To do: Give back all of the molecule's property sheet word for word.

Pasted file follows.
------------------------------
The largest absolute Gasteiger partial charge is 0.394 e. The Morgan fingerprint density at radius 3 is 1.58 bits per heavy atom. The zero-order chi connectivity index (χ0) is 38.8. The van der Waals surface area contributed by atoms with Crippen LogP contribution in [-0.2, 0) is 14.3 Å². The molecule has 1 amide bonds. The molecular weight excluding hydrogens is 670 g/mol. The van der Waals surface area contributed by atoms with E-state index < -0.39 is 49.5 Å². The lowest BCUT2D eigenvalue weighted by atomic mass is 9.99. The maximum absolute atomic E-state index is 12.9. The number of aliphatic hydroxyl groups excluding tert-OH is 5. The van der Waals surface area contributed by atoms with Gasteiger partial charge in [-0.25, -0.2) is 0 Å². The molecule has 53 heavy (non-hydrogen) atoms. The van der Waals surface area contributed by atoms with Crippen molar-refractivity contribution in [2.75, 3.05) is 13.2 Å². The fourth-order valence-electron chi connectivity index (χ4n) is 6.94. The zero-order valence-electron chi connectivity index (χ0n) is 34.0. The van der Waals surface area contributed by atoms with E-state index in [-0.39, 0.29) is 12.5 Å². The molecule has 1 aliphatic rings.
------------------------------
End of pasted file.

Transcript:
The largest absolute Gasteiger partial charge is 0.394 e. The Morgan fingerprint density at radius 3 is 1.58 bits per heavy atom. The zero-order chi connectivity index (χ0) is 38.8. The van der Waals surface area contributed by atoms with Crippen LogP contribution in [-0.2, 0) is 14.3 Å². The molecule has 1 amide bonds. The molecular weight excluding hydrogens is 670 g/mol. The van der Waals surface area contributed by atoms with E-state index < -0.39 is 49.5 Å². The lowest BCUT2D eigenvalue weighted by atomic mass is 9.99. The maximum absolute atomic E-state index is 12.9. The number of aliphatic hydroxyl groups excluding tert-OH is 5. The van der Waals surface area contributed by atoms with Gasteiger partial charge in [-0.25, -0.2) is 0 Å². The molecule has 53 heavy (non-hydrogen) atoms. The van der Waals surface area contributed by atoms with Crippen molar-refractivity contribution in [2.75, 3.05) is 13.2 Å². The fourth-order valence-electron chi connectivity index (χ4n) is 6.94. The zero-order valence-electron chi connectivity index (χ0n) is 34.0. The van der Waals surface area contributed by atoms with E-state index in [-0.39, 0.29) is 12.5 Å². The molecule has 1 aliphatic rings.